A BLOG POST BY KARI ARFSTROM PhD, Executive Director of the Flipped Learning Network
As a Fellow of the OER Research Hub Project at the Open University in Milton Keynes, UK, I had the incredible opportunity to visit for two weeks in September, 2013. The Project and Fellowship program is supported by The William and Flora Hewlett Foundation. I was immersed in studying how K-12 educators are aware of, using or creating open educational resources, particularly in a flipped classroom.
The highlight of this academic and educational exchange was two site visits to see how schools in the UK are implementing flipped learning –at an institution of higher education and a secondary school. On a typical rainy fall afternoon, Dr. Beatriz (Bea) de los Arcos, Claire Walker, both from the OER Research Hub, Fellow Daniel Williamson with OpenStax College, an OER project based in Texas, and I spent the day with instructors at the Milton Keynes College (MKC), what in the States we’d refer to as a combination vocational high school and vocational training college. With most students between the ages of 16-22 this bustling training academy is similar where my father taught for most of his academic career in Minnesota. The same vocational programs offered in the States were evident in the UK. MKC offered careers such as beauticians and massage therapists, chefs and cooks, and automotive mechanics; good paying jobs that cannot be outsourced, and courses for students who are not yet proficient in English. These departments are or in the process of adding flipped learning to their classrooms.
It was the first week of classes at MKC, but students were active and engaged wherever we visited – the students in the cosmetology classes were working in small groups, making presentations and watching videos of direct instruction on their own so they could have more hands on time with their instructors while in class. The culinary arts students were watching basic demonstration videos made by the head chef so when they came to class they could practice what they viewed, getting immediate feedback from the head Toque. The staff in the automotive department were just starting to explore the idea of flipped learning, again putting the direct instruction online so in-class time could be better utilized for hands on, personalized learning. Instructors in the ELL classes had already collected a number of videos, ensuring they were meeting the needs of their students in order for them to succeed. Here was a progressive vocational school that was meeting the needs of their students and quickly shifting from teacher-centered classrooms to student-centered learning environments.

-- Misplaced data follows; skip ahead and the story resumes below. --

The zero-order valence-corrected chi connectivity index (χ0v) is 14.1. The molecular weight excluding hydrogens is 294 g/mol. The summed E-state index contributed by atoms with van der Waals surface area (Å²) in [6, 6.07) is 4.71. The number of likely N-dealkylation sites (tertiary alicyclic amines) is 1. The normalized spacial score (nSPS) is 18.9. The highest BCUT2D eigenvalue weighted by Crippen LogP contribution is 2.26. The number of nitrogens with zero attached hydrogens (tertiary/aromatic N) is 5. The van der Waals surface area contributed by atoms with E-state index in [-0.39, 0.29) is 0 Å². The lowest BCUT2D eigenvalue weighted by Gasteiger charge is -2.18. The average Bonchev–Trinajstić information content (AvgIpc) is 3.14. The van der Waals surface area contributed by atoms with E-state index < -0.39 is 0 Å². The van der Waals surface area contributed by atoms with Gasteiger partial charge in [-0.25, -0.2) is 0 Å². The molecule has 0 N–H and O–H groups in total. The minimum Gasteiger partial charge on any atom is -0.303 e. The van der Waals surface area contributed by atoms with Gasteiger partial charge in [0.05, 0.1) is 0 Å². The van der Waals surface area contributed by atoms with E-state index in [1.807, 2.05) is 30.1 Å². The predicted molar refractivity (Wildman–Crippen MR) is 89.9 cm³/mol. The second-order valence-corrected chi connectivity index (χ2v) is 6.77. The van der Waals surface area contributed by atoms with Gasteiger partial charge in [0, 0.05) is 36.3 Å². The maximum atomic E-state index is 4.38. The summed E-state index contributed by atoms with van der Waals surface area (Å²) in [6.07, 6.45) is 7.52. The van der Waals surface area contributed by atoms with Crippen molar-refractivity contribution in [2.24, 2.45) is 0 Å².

The second site visit was at Denbigh School, also in Milton Keynes, a planned suburban community approximately 45 minutes north of London. This secondary school enrolls local students ages 13-18. In this high-achieving school students are divided into six smaller units within the building, each named for scientist or engineer. Claire and I were greeted by Assistant Head Teacher Helen Brown who introduced us to two soon-to-be graduating young women who gave us a tour of the school and candidly spoke about their classes and preparation for University. It was very refreshing to talk with such thoughtful students. After the tour we met with administrators of their onsite teacher preparation program. The States could learn a few lessons from this full-year paid internship. Each new teacher is paired with a master educator who works with them throughout the year. The cohort of new teachers meets weekly working from a national framework to obtain their certification. The cohort also meets with each other for ongoing support throughout the year as they master their content, classroom management and their new careers.
After a fabulous meeting with the democratically elected student council, I met with around 35 teachers and held a training workshop with Bea and Fellow Thanh Le with the Vital Signs OER project in Maine. Even after a long day of teaching, the educators were very interested in hearing more about flipped learning. With lots of examples and stories of how other educators in similar classrooms and circumstances were adapting this new model, the attendees organized themselves into subject-alike groups within three days after the training. They were already looking at videos for inspiration, creating their own, and forming smaller professional learning communities to assist and support each other. It was exciting to see how quickly these top-notch teachers saw the benefits of Flipped Learning and were pulling it into their classrooms, no matter the subject or past experience with using or making videos.
Best of luck to all the educators –and students– at both schools!